Smith & Wesson CEO: Rebates spur gun sales amid soft demand

A Smith & Wesson representative admiring (probably) the awe expressed by patrons of Smith & Wesson products during SHOT Show in Las Vegas in January 2017. (Photo: Daniel Terrill)

A Smith & Wesson representative admiring (probably) the awe expressed by patrons of Smith & Wesson products during SHOT Show in Las Vegas in January 2017. (Photo: Daniel Terrill)

Gun maker Smith & Wesson attributed fourth quarter success to promotions, giving explanation as to how high volume gun sales have persisted amid a decrease in demand.

James Debney, chief executive officer for American Outdoor Brands Corporation, owner of Smith & Wesson, told investors Friday the gun company issued rebates for popular firearms — like the M&P Shield, Bodyguard and SDVE pistols — directly to customers rather than to retailers through distribution chains.

Prior to November’s election, gun companies and retailers created a surplus of inventory as they expected different election results. With pro-gun Republicans in the White House and making up a majority in both chambers of Congress, politics has had limited influence on consumer habits unlike the years before. As a result, weak demand has clogged inventory channels and slowed production.

While Smith & Wesson extended rebates directly to customers, most of the inventory moved from participating retailers, like Cabela’s or Academy Sports, which receive guns directly from the manufacturer. However, Debney described the rebates as having a limited impact on wholesalers.

“Even with the success of that promotion, distributor inventory of our firearms nearly decreased by 12,000 units to a total of 232,000 units at the end of Q4,” he said.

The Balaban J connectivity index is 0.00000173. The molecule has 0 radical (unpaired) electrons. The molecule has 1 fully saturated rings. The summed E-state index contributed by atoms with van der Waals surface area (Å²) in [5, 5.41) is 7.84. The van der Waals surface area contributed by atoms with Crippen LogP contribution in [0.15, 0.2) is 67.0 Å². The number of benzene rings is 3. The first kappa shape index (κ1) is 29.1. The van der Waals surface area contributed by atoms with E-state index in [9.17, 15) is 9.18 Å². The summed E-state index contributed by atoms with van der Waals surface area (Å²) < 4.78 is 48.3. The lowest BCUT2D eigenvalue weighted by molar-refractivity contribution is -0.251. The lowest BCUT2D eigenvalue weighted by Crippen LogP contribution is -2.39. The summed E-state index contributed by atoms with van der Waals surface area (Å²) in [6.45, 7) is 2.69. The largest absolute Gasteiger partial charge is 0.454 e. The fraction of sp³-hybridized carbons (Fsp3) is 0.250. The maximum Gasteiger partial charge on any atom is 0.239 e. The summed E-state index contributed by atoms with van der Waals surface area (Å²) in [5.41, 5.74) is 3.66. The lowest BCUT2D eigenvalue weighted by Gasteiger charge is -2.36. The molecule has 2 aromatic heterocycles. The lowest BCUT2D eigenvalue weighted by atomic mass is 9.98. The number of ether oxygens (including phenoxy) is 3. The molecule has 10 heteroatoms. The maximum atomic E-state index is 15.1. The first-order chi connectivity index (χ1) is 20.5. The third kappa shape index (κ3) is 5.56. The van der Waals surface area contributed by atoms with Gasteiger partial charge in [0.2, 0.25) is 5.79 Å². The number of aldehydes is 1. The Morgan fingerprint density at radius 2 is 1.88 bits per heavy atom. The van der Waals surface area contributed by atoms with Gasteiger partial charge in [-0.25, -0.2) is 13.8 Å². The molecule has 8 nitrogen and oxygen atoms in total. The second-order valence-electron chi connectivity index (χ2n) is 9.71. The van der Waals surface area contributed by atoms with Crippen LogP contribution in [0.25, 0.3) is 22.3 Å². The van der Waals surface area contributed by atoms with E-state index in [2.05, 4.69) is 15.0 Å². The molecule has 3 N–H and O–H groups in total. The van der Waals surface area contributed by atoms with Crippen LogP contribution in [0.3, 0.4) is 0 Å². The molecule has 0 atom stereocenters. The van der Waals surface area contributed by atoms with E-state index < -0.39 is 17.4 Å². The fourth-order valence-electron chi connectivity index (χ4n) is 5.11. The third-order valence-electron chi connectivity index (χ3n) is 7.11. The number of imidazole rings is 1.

Compared to last fiscal year, which Debney called an “aberration,” AOBC’s fourth quarter in 2017 yielded a 3.6 percent increase in sales. For the quarter — February to April — the gun maker reported $229.2 million in sales.

National gun sales during Smith & Wesson’s fourth quarter decreased 3.4 percent from last year, a difference between 3.5 million to 3.6 million. Handgun sales — which made up 74 percent of Smith & Wesson’s total gun sales — decreased 4.8 percent. So far for the year, there’s been an estimated 7 percent difference in gun sales.

Yet, Debney admitted rebates offer a short-term solution to a potential long-term concern. The company reported a 22.2 percent decrease in profit for the quarter. Nonetheless, Debney explained they’re planning to continue offering rebates.

“We’re operating in a heavily promotional environment that we believe is very likely to continue,” Debney said, adding Smith & Wesson’s has a flexible manufacturing model to meet fluctuating demands.

Competitor Sturm, Ruger & Company described a similar strategy for gun sales when reporting quarterly results earlier this year. CEO Christopher Killoy told investors in May that his company’s first quarter “was not without it’s struggles. It was a very promotionally charged environment.”

The big question has been when will markets stabilize. Lobbyist organizations have suggested current trends are the new normal as the industry has been trying to appeal to more demographics, but the executives haven’t been able to give a confident answer when markets will stabilize. Instead, they point to predictable seasonal patterns.

In the spring, gun sales begin to drop and continue downward until a low point in the summer. Then, they increase going into the fall and eventually peak during the holiday shopping season. They maintain relatively high levels after the New Year — in trade show season — until spring.

“In a typical environment, this pattern occurs more often than not and is generally the path we expect to see in fiscal 2018,” Debney said, adding he expect the seasonal impact to be “much more pronounced.”

AOBC forecasts a 12.5 to 17 percent decrease in sales for Fiscal Year 2018, but the first half of FY2017 led up November’s election.